The new Kezar Stadium

* Emeryville Park. Also known as Oaks Park, this was the home of the Pacific Coast League’s Oakland Oaks from 1913 until 1955. The Oaks won Pennants there in 1927, ’48, ’50 and ’54.

Most notable of these was the 1948 Pennant, won by a group of players who had nearly all played in the majors and were considered old, and were known as the Nine Old Men (a name often given to the U.S. Supreme Court). These old men included former Yankee 1st baseman Nick Etten, the previous year’s World Series hero Cookie Lavagetto of the Brooklyn Dodgers (an Oakland native), Hall of Fame catcher Ernie Lombardi (another Oakland native), and one very young player, a 20-year-old 2nd baseman from Berkeley named Billy Martin. Their manager? Casey Stengel. Impressed by Casey’s feat of managing the Nine Old Men to a Pennant in a league that was pretty much major league quality, and by his previously having managed the minor-league version of the Milwaukee Brewers to an American Association Pennant, Yankee owners Dan Topping and Del Webb hired Casey to manage in 1949. Casey told Billy that if he ever got the chance to bring him east, he would, and he was as good as his word.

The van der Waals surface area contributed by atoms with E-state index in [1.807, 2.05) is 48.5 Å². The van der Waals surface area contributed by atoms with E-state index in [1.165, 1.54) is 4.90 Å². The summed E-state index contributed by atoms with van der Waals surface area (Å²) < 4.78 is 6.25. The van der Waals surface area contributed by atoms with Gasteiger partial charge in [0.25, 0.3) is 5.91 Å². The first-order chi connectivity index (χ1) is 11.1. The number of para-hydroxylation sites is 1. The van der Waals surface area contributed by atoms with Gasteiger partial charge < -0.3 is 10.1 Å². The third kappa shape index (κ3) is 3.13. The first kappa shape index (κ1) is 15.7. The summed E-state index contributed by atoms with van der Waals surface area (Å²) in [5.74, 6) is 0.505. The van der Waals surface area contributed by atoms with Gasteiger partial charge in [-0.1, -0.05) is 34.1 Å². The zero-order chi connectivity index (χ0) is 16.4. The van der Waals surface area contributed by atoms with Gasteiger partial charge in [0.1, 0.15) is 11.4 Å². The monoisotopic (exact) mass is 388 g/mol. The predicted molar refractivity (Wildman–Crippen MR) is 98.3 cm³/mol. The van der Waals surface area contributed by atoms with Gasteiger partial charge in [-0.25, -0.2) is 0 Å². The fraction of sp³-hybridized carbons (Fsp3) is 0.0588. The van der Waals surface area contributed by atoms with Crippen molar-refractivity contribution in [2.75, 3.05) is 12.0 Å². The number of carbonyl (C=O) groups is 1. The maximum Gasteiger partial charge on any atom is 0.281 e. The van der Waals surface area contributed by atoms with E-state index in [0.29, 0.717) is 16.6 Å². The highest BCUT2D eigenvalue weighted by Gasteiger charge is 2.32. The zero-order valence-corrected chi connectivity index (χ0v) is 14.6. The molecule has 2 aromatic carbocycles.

Pixar Studios has built property on the site. 45th Street, San Pablo Avenue, Park Avenue and Watts Street, Emeryville, near the Amtrak station. Number 72 bus from Jack London Square.

* Frank Youell Field. This was another stopgap facility, used by the Raiders from 1962 to 1965, a 22,000-seat stadium that was named after an Oakland undertaker – perhaps fitting, although the Raiders didn’t yet have that image. Interestingly from a New York perspective, the first game here was between the Raiders and the forerunners of the Jets, the New York Titans.

It was demolished in 1969. A new field of the same name was built on the site for Laney College. East 8th Street, 5th Avenue, East 10th Street and the Oakland Estuary. Lake Merritt BART station.